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Tuesday, March 21, 2017

Review: Havok - Conformicide


Trying to lead the charge for the genre, Colorado thrashers Havok have been at the forefront of the revivalist scene since their formation a decade ago as they set out to carry the ideals and intensity of their forefathers to the current trend of thrashers. With the addition of new bassist Nick Schendzielos to replace Mike Leon, the group springs forth it’s fourth full-length effort March 10, 2017 on new-label Century Media Records.

Much like their previous efforts, this one tends to dwell incredibly heavily in the realm of worshipping the old-school classics of the genre with a more modern touch. That means efforts like “F.P.C.,” “Hang ‘Em High” and “Dogmaniacal” utilize the riffing here in a direct touch on the original forms of the genre, from the raucous high-energy affairs that bring along the tight, rapid paces they follow through, and with the blistering rhythms carried along quite nicely. With these in fine array throughout here already, the album’s penchant for slowing down into a crushing mid-tempo style of “Intention to Deceive,” “Ingsoc” and “Peace is in Pieces” brings about a nice variety to really balance out the furious and intense blasters throughout here, and with the album as a whole carrying on between these distinct styles as it ranges from the furious, massive thrashers to the spindly, mid-range grooves there’s a nice degree of separation and distinction to the tracks that can be found here. That said, the album generally doesn’t come off as intense or sharp as it could when it’s not focused on the rousing thrash-work featured and staying more on those mid-tempo efforts here as they’re simply dry, mechanical and meandering far more than they really should be. It could be due to these making the album feeling more stretched out than it really should, but whenever the album isn’t bringing the speed and ferocity the song dips as a whole whether it’s the whole track or just a snippet. That is somewhat disappointing but considering the fact that it’s vicious far more often than not it’s not terribly crippling as is expected.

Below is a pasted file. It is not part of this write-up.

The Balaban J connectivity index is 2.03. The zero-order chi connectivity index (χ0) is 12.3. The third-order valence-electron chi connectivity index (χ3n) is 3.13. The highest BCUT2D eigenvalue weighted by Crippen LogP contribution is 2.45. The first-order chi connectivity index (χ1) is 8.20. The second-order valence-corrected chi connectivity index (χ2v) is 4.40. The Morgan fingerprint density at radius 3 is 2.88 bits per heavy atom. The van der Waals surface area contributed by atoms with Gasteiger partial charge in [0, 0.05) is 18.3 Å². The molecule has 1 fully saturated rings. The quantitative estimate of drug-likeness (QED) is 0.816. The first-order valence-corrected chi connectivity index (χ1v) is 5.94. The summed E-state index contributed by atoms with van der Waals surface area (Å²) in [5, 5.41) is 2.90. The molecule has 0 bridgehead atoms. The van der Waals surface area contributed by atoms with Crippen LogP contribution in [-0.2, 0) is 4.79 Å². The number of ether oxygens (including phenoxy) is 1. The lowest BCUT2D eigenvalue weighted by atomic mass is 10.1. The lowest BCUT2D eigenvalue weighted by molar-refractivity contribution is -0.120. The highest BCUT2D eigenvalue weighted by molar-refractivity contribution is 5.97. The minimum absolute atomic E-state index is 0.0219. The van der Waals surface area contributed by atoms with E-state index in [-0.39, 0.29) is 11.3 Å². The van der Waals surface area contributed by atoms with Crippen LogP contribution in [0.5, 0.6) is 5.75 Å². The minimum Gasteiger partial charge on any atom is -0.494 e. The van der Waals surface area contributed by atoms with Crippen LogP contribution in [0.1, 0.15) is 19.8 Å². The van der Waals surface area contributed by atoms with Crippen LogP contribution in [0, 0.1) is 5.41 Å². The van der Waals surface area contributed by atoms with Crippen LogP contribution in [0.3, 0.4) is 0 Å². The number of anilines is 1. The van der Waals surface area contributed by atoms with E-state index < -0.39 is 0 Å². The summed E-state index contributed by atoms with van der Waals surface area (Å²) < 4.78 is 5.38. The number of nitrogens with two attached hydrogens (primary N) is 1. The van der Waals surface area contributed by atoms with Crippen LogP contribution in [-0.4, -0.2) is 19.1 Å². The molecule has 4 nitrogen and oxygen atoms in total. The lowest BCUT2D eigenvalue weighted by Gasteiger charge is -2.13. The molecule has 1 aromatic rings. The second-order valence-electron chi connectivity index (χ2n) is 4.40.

While it’s not as vicious and hard-hitting as expected due to the rather disappointing nature of it’s less ferocious material, the fact that the majority of the album tends to remain nicely on point in regards to its rather frantic energies makes this a solid choice for all revivalist thrash fanatics or fans of the previous work in general. 8/10

Written by Don Anelli

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